Long-gestating Nativity films still slouching towards Bethlehem

I may have stepped aside from regular blogging for two or three years, but some of the projects I talked about back then are still in development. Case in point: Black Nativity, an adaptation of the 1961 Broadway musical.

When I last mentioned it in April 2009, Fox Searchlight was said to be “fast-tracking” the film for release in December of that year — but I don’t think I heard anything about it again after that, until today.

Today, Variety reports that Samuel L. Jackson, Angela Bassett and Jennifer Hudson are all in talks to star in the film:

Story follows a young black teen from Baltimore who is sent by his single mother to Harlem to spend Christmas with the grandparents he’s never met. Through his grandfather’s Christmas Eve sermon and a stylized, dream-sequence retelling of the classic Nativity story, he learns about the importance of faith and family.

While the young protag has yet to be cast, Jackson and Bassett have been tapped to play his estranged grandparents, Rev. Clarence and Aretha Cobbs. Hudson is making a deal to play the boy’s mother, who hasn’t spoken to her father since they had a falling out after she got pregnant. Jackson will likely play multiple characters during the Nativity sequence.

The film is still set to be directed by Kasi Lemmons and distributed by Fox Searchlight, but this latest news story doesn’t give a projected release date — which is probably wise, at this point.

Incidentally, this isn’t the only baby- or young-Jesus movie that popped up in the news recently after being in “development hell” for a few years.

In May, Variety reported that evangelical mega-pastor Joel Osteen was taking an executive-producer credit on Mary Mother of Christ, a film written by Catholic screenwriters Benedict Fitzgerald and Barbara Nicolosi.

Alister Grierson, who last directed the James Cameron-produced underwater-cave survival story Sanctum (2011), is now slated to direct the film, and Israeli actress Odeya Rush has taken over from Camilla Belle in the title role.

Three years ago, Al Pacino was set to play King Herod, but that is apparently no longer the case. TheWrap.com, quoting the film’s press release, reported two months ago that the producers were now negotiating with “one of England’s most famous Academy Award winners” to play that role — which, assuming that the winner in question won the award for acting, would seem to mean that they were negotiating with one of the following British thespians (the movies they won the award for are in brackets; I have also noted which of these winners has played a biblical character onscreen before):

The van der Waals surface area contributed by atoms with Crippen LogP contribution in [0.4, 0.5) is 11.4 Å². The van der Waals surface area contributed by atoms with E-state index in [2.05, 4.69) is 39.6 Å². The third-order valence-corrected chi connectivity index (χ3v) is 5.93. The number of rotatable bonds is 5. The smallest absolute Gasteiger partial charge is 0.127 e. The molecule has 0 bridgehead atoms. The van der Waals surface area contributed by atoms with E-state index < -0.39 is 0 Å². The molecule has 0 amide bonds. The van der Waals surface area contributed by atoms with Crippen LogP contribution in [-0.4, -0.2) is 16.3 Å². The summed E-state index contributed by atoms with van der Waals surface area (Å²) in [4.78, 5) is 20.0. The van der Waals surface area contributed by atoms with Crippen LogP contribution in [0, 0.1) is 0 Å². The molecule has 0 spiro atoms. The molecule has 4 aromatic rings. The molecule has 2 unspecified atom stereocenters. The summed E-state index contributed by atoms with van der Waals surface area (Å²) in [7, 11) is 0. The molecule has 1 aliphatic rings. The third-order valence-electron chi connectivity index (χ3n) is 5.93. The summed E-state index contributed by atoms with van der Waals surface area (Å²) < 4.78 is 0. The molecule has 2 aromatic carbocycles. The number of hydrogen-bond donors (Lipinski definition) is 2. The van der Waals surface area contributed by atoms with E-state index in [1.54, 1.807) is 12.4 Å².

• Colin Firth (The King’s Speech, 2011)
  • Christian Bale (The Fighter, 2011) — His past credits include Jesus in Mary Mother of Jesus (1999).
  • Daniel Day-Lewis (There Will Be Blood, 2008; My Left Foot, 1990)
  • Jim Broadbent (Iris, 2002)
  • Michael Caine (The Cider House Rules, 2000; Hannah and Her Sisters, 1987)
  • Anthony Hopkins (Silence of the Lambs, 1992) — His past credits include Paul in Peter and Paul (1981).
  • Jeremy Irons (Reversal of Fortune, 1991)
  • Sean Connery (The Untouchables, 1988)
  • Ben Kingsley (Gandhi, 1983) — His past credits include Potiphar in Joseph (1995), Moses in Moses (1995) and the narration in The Ten Commandments (2007).

There is no word yet on whether the script will retain the revisions that were made at Pacino’s request.

Meanwhile, there have also been rumblings recently about an adaptation of Anne Rice’s Christ the Lord: Out of Egypt. A previous attempt to make a movie based on her book, which takes place when Jesus is only seven years old, ended badly five years ago.

But then, in December of last year, Variety reported that Chris Columbus, director of the first two Harry Potter films, had acquired the film rights to the book and had hired Cyrus Nowrasteh, director of The Stoning of Soraya M. (2008), to co-write and direct the film.

Finally, I would be remiss if I did not also mention that an action-adventure version of the story of the Three Wise Men, called Unholy Night, was also announced late last year. It’s based on a book by Seth Grahame-Smith, who also wrote the book and screenplay for Abraham Lincoln: Vampire Hunter, the film version of which came out a couple weeks ago and… didn’t do all that well at the box office.

Whether the film version of Unholy Night will get made remains to be seen. But you can read an interesting interview with Grahame-Smith about the novel, at least, that ran in The Hollywood Reporter back in April.

About Peter T. Chattaway

Peter T. Chattaway was the regular film critic for BC Christian News from 1992 to 2011. In addition to his film column, which won multiple awards from the Evangelical Press Association, the Canadian Church Press and the Fellowship of Christian Newspapers, his news and opinion pieces have appeared in such publications as Books & Culture, Christianity Today, Bible Review and the Vancouver Sun. He also contributed essays to the books Re-Viewing The Passion: Mel Gibson’s Film and Its Critics (Palgrave Macmillan, 2004) and Scandalizing Jesus?: Kazantzakis’s The Last Temptation of Christ Fifty Years on (Continuum, 2005).


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